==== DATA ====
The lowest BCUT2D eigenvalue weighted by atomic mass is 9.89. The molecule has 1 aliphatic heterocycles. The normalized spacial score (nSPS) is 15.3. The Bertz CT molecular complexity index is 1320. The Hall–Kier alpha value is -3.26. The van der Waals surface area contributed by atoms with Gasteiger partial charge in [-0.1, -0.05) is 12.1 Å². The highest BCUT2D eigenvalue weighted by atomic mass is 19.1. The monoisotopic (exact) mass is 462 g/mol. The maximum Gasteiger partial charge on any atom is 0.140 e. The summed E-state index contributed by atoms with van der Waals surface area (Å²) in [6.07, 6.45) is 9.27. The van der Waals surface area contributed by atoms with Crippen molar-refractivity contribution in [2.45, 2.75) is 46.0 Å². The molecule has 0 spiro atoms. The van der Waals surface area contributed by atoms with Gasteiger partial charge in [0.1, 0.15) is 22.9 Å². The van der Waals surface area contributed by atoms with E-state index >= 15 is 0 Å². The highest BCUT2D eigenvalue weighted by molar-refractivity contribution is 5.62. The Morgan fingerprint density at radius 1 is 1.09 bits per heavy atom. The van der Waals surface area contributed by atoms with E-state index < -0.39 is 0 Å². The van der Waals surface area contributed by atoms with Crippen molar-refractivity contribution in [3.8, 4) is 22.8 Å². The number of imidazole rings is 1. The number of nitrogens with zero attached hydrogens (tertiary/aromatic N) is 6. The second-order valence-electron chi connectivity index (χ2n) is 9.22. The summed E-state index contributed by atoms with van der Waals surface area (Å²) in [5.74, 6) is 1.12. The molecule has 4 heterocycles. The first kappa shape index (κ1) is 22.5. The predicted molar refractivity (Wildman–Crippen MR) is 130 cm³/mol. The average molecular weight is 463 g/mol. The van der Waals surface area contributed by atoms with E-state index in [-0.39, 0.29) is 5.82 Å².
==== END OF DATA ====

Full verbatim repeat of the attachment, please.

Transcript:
The lowest BCUT2D eigenvalue weighted by atomic mass is 9.89. The molecule has 1 aliphatic heterocycles. The normalized spacial score (nSPS) is 15.3. The Bertz CT molecular complexity index is 1320. The Hall–Kier alpha value is -3.26. The van der Waals surface area contributed by atoms with Gasteiger partial charge in [-0.1, -0.05) is 12.1 Å². The highest BCUT2D eigenvalue weighted by atomic mass is 19.1. The monoisotopic (exact) mass is 462 g/mol. The maximum Gasteiger partial charge on any atom is 0.140 e. The summed E-state index contributed by atoms with van der Waals surface area (Å²) in [6.07, 6.45) is 9.27. The van der Waals surface area contributed by atoms with Crippen molar-refractivity contribution in [2.45, 2.75) is 46.0 Å². The molecule has 0 spiro atoms. The van der Waals surface area contributed by atoms with Gasteiger partial charge in [0.1, 0.15) is 22.9 Å². The van der Waals surface area contributed by atoms with E-state index >= 15 is 0 Å². The highest BCUT2D eigenvalue weighted by molar-refractivity contribution is 5.62. The Morgan fingerprint density at radius 1 is 1.09 bits per heavy atom. The van der Waals surface area contributed by atoms with E-state index < -0.39 is 0 Å². The van der Waals surface area contributed by atoms with Crippen molar-refractivity contribution in [3.8, 4) is 22.8 Å². The number of imidazole rings is 1. The number of nitrogens with zero attached hydrogens (tertiary/aromatic N) is 6. The second-order valence-electron chi connectivity index (χ2n) is 9.22. The summed E-state index contributed by atoms with van der Waals surface area (Å²) in [5.74, 6) is 1.12. The molecule has 4 heterocycles. The first kappa shape index (κ1) is 22.5. The predicted molar refractivity (Wildman–Crippen MR) is 130 cm³/mol. The average molecular weight is 463 g/mol. The van der Waals surface area contributed by atoms with E-state index in [-0.39, 0.29) is 5.82 Å².